With reference to FIGS. 4 and 5, a method for utilizing network signals to provide operating power to the self-powered access points includes the step 84 of receiving a network signal at the self-powered network access point. The detection circuitry 82 is utilized in step 86 to determine whether a minimum charge has been accumulated in the power storage subsystem 66. If the minimum charge has not been accumulated, for instance when the self-powered network access point is first enabled, the power level detection circuitry disables the data analyzer 80 and the power connection 78 to the computer and enables the full power extraction mode in the power extraction circuitry 64. Disabling the data analyzer prevents the data analyzer from activating the partial power extraction mode in the power extraction circuitry in response to detecting data targeted to the attached computer 74. After the full power mode of the power extraction circuitry is enabled, in step 88 the power extraction circuitry extracts substantially all signal energy from the signals. The extracted energy is stored in the power storage subsystem in step 96.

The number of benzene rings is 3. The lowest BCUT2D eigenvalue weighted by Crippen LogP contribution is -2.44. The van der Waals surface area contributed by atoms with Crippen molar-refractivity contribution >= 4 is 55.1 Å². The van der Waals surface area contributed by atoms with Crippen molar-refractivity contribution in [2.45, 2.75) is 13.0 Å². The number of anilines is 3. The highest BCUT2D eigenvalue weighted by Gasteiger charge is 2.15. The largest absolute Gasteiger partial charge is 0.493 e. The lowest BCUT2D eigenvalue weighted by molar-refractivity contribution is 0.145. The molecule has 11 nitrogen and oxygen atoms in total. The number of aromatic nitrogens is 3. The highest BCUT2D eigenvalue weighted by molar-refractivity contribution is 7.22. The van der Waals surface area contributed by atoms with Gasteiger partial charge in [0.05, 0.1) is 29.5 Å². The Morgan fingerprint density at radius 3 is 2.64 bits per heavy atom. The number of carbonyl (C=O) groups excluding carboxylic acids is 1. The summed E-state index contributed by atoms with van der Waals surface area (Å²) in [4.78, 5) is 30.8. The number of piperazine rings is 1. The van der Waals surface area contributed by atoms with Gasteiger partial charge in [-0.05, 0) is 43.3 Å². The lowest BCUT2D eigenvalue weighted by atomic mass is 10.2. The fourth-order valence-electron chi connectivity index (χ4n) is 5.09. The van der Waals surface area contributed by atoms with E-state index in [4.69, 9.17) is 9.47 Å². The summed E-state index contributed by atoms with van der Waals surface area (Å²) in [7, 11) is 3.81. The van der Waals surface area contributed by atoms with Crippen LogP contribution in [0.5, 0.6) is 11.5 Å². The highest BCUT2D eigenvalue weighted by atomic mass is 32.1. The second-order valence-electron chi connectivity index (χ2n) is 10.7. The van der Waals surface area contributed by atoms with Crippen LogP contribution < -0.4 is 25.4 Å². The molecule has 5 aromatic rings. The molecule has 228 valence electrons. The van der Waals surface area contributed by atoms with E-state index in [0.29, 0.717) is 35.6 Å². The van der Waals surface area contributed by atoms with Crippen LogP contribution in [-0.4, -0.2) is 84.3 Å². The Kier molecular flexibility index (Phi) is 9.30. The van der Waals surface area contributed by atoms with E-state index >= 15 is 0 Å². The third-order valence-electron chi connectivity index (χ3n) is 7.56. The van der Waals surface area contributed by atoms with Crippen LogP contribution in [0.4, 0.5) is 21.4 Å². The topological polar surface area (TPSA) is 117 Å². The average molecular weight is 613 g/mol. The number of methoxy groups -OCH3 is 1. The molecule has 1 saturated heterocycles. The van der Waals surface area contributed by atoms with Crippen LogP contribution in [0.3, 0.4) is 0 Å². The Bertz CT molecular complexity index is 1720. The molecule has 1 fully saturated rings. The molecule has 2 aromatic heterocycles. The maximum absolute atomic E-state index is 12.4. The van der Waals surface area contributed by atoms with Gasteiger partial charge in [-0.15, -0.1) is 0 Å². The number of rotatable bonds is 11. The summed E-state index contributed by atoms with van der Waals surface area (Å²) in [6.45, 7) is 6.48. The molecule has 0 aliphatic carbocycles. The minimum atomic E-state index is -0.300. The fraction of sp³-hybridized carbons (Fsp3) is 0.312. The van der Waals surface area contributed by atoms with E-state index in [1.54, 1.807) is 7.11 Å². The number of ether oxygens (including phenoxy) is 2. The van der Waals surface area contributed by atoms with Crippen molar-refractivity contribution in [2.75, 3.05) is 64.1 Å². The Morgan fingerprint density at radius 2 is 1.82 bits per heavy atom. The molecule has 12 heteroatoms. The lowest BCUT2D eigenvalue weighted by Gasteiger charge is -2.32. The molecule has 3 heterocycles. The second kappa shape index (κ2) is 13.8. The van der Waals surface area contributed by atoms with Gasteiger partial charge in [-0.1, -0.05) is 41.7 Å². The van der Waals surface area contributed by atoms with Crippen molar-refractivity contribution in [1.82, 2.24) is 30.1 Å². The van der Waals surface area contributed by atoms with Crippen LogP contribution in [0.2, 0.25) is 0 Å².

Upon achieving the minimum charge in the power storage subsystem, the power level detection circuitry 82 enables the data analyzer and the power connection 78 to the signal conversion circuitry 75. If the network signal of step 84 is received when the power storage subsystem 66 has achieved the minimum charge, the enabled data analyzer 80 determines in step 90 whether the received signal is targeted for the computer and therefore requires processing. If the signal requires processing by the computer, the data analyzer enables the partial power extraction mode, and power extraction circuitry 64 only extracts the surplus energy from the received signal in step 92 to preserve the minimum signal power required by the computer for signal processing. If the data analyzer determines that the received signal is not required by the attached computer 74 for processing, the data analyzer enables the full power extraction mode in the power extraction circuitry in step 94.